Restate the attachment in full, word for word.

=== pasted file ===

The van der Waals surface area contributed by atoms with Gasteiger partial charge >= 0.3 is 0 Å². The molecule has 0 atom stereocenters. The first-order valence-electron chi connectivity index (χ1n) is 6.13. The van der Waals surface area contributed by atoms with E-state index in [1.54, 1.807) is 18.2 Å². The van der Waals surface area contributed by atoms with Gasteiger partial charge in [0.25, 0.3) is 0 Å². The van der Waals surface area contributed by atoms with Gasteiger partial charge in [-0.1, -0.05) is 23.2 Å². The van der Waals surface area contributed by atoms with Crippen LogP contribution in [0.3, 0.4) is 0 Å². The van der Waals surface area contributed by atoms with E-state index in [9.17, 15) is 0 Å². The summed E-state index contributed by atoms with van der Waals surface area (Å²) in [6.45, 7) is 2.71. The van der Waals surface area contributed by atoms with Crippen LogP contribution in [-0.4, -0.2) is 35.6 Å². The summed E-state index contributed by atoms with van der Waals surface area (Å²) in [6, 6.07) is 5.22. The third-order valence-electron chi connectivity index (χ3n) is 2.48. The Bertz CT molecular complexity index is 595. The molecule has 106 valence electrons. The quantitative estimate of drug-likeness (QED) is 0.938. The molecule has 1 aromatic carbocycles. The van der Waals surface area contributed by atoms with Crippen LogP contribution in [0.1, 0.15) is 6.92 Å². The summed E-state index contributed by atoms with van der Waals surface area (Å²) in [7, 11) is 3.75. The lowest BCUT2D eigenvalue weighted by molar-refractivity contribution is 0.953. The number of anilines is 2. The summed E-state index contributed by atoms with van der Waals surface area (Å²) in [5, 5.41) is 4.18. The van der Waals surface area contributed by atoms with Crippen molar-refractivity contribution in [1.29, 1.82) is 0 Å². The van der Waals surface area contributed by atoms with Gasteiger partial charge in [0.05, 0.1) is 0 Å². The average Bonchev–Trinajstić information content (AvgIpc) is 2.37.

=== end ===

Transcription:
The van der Waals surface area contributed by atoms with Gasteiger partial charge >= 0.3 is 0 Å². The molecule has 0 atom stereocenters. The first-order valence-electron chi connectivity index (χ1n) is 6.13. The van der Waals surface area contributed by atoms with E-state index in [1.54, 1.807) is 18.2 Å². The van der Waals surface area contributed by atoms with Gasteiger partial charge in [0.25, 0.3) is 0 Å². The van der Waals surface area contributed by atoms with Gasteiger partial charge in [-0.1, -0.05) is 23.2 Å². The van der Waals surface area contributed by atoms with Crippen LogP contribution in [0.3, 0.4) is 0 Å². The van der Waals surface area contributed by atoms with E-state index in [9.17, 15) is 0 Å². The summed E-state index contributed by atoms with van der Waals surface area (Å²) in [6.45, 7) is 2.71. The van der Waals surface area contributed by atoms with Crippen LogP contribution in [-0.4, -0.2) is 35.6 Å². The summed E-state index contributed by atoms with van der Waals surface area (Å²) in [6, 6.07) is 5.22. The third-order valence-electron chi connectivity index (χ3n) is 2.48. The Bertz CT molecular complexity index is 595. The molecule has 106 valence electrons. The quantitative estimate of drug-likeness (QED) is 0.938. The molecule has 1 aromatic carbocycles. The van der Waals surface area contributed by atoms with Crippen LogP contribution in [0.1, 0.15) is 6.92 Å². The summed E-state index contributed by atoms with van der Waals surface area (Å²) in [7, 11) is 3.75. The lowest BCUT2D eigenvalue weighted by molar-refractivity contribution is 0.953. The number of anilines is 2. The summed E-state index contributed by atoms with van der Waals surface area (Å²) in [5, 5.41) is 4.18. The van der Waals surface area contributed by atoms with Crippen molar-refractivity contribution in [1.29, 1.82) is 0 Å². The van der Waals surface area contributed by atoms with Gasteiger partial charge in [0.05, 0.1) is 0 Å². The average Bonchev–Trinajstić information content (AvgIpc) is 2.37.